Set Visit: Marvel head honcho Kevin Feige on the impact of 'Captain America 2'
Captain America, Thor and Iron Man may be the names you see in the titles, but the real hero of the Marvel Cinematic Universe -- including the upcoming "Captain America: The Winter Soldier" -- is Marvel Studios President of Production Kevin Feige.
I was among a group of journalists who sat down with Feige on the set of the super-sequel last year, where he discussed how it fits into Marvel's big picture, and how it differs from 2011's "Captain America: The First Avenger" and 2012's "The Avengers."
Chris Evans plays the hero in all three films, with Marvel vets Sanuel L. Jackson (as Nicky Fury) and Scarlett Johansson (as Black Widow) being joined by newcomers Robert Redford (as a top S.H.I.E.L.D. exec) and Anthony Mackie (as Falcon) joining them in "Winter Soldier."
"First Avenger" took place mostly in WWII, when the titular super soldier (Chris Evans) was frozen, only to be thawed in the 21st Century where he fights alongside Iron Man, Hulk, Thor and the other Avengers.
"Winter Soldier" finds Cap still adjusting to the modern day, while working under the increasingly morally ambiguous government agency S.H.I.E.L.D.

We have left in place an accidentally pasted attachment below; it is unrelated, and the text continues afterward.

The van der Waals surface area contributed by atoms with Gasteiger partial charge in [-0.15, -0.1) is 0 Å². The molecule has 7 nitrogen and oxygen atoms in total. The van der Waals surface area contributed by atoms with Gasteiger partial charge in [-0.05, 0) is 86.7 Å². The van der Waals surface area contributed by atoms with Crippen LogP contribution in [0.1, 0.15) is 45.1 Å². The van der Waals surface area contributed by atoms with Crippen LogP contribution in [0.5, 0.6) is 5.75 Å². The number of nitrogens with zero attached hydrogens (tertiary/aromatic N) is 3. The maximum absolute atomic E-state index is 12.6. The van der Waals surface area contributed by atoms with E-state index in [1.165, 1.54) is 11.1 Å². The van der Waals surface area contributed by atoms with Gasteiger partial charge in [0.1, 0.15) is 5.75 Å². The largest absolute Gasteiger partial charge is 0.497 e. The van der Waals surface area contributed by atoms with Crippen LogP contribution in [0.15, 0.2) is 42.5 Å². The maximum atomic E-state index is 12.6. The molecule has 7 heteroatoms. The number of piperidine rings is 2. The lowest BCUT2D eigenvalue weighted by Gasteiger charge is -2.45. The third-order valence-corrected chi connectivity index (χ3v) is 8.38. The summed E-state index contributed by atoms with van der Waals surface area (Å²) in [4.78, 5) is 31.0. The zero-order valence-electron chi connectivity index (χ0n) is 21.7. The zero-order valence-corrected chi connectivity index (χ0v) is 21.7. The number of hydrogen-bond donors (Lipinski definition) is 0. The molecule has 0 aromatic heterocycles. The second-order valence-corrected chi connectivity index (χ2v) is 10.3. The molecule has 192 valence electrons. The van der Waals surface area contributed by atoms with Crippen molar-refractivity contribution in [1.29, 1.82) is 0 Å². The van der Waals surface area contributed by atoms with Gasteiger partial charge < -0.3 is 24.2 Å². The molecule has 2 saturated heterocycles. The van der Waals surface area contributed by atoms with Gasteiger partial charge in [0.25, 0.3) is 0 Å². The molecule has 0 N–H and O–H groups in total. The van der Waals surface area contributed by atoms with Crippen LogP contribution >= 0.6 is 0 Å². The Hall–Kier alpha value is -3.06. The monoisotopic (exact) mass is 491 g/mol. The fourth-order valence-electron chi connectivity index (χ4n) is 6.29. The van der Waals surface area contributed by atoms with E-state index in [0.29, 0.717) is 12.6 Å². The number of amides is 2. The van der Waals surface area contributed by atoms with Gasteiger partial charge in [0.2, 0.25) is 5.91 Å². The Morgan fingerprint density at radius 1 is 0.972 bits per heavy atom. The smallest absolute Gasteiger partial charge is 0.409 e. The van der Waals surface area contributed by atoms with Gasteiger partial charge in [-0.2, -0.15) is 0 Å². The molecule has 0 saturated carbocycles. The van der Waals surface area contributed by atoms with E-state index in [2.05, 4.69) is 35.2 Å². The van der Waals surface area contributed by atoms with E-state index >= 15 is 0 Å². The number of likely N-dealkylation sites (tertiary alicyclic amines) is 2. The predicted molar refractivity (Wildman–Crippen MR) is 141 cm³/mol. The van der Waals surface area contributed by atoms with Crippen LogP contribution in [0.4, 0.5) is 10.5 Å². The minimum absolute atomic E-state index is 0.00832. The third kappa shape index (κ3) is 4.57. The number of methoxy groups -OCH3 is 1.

"This sort of is a third entry," Feige said of the film. "'Avengers' played a little bit with his feelings of what it was like to be in the modern day, but they didn't have a whole lot of time. So, it did feel like this was absolutely the right time to deal with how he can come to terms with a past that is long gone and is seemingly never coming back, dealing with the shades of grey of the modern era and being part of an organization like S.H.I.E.L.D. Just perhaps as he's finding niche for himself, his past comes back and lands like a ton of bricks on his head in the form of the Winter Soldier."
The Winter Soldier is the reincarnation of Cap's presumed-dead WWII pal Bucky Barnes (Sebastian Stan), who has been resurrected and turned into an amoral assassin by some shady government types.
The plot of the new sequel -- taken from writer Ed Brubaker's celebrated run on the comic book -- seems significantly darker than that of its more old-fashioned predecessor.
"The first film was a Marvel superhero origin story masquerading as a WWII propaganda movie, this is a Marvel superhero sequel masquerading as a '70s political thriller," Feige explained. "And all the stuff that's happening with NSA in the news is pretty amazing timing for us, because that's the kind of thing that Cap doesn't particularly like."
The sequel also tweaks the image of cap as an unquestioning patriot and soldier with old-fashioned values.
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